These types of special education diagnoses can also work against a child’s education in China. Jolie Wang, a 32-year-old mother of two said, “If my child was diagnosed and the Kindergarten said they couldn’t admit [my son], I would not accept the diagnosis. But if they tested him and they offered more help, I would think, ‘Great!’” She added, “In China, tests are given so that schools can refuse students, not for special help. So, this is why parents are not willing to accept these kind of results.”
What can China do?
The first step would be to look at other examples and the strengths of their programs. I interviewed teachers and pulled together information about the school special education referral process from three countries, the United States, France, and Finland.
In the United States, the Pickens County Special Education Administrator, Kathy Parrish, stresses parent involvement in the referral process. “Before referral, the parent is responsible, as they are throughout the entire referral and educational process. The parent is an integral part of their child’s education.” Before a child arrives at school between the ages of 3 and 5, there is potential for special education referral during a screening at a pediatrician visit. After the child attends school, all children in the American system are annually assessed and part of the responsibility of identification falls on the general education teacher.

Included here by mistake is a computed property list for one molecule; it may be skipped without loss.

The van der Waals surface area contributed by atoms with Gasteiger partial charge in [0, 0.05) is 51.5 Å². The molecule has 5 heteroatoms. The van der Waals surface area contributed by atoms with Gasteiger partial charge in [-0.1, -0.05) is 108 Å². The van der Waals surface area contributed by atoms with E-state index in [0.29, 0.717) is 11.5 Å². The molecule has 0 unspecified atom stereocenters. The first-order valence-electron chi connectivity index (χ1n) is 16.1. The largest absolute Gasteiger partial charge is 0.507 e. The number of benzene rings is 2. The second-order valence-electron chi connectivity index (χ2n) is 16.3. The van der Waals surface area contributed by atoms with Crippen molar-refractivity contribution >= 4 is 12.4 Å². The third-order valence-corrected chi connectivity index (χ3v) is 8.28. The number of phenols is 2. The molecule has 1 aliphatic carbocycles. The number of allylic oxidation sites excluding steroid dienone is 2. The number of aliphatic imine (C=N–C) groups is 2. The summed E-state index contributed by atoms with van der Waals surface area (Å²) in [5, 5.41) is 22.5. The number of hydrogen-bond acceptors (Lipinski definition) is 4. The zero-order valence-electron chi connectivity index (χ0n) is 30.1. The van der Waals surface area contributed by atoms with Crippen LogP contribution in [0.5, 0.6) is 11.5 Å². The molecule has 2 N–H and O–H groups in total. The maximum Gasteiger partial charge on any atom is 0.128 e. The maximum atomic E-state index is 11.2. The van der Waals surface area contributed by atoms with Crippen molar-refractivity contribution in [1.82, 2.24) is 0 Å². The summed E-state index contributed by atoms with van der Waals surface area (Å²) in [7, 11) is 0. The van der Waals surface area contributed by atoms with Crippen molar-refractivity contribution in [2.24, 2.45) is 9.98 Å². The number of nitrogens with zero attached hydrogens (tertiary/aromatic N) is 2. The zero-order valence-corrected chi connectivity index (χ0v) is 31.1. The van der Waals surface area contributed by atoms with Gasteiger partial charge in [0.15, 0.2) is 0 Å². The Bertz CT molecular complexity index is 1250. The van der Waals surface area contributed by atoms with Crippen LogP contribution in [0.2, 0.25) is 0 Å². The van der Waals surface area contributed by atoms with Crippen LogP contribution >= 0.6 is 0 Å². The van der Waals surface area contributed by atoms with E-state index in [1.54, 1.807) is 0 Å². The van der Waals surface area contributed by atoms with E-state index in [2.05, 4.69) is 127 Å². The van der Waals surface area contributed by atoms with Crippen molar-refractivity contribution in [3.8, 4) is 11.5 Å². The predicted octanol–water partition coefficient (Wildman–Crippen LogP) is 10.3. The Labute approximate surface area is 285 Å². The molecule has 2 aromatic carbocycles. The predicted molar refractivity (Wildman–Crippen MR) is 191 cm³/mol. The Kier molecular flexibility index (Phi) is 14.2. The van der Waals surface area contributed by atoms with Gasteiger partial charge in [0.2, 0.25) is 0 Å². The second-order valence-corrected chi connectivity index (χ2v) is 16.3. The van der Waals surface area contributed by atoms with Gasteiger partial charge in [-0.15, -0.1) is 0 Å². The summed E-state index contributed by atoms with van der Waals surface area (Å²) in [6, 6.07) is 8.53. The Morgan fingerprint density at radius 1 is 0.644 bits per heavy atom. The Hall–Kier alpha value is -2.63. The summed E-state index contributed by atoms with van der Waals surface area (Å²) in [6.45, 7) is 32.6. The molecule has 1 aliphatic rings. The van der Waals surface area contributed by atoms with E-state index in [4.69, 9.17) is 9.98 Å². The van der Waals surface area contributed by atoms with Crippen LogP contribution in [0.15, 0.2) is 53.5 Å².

“Students with disabilities are those students who are unable to have their educational needs met in a regular class without special education or related services,” Parrish said. Once they are identified as having a disability, a team, comprised of parents, teachers and other school staff, creates an Individual Education Program. Again, Parrish stresses, “Parent input is requested through the entire process of referral, evaluation and creation of the IEP. The parent has the right to call an IEP meeting at any time. All decisions for a child with and IEP are a TEAM decision. The parent nor the teacher can make IEP decisions all on their own.”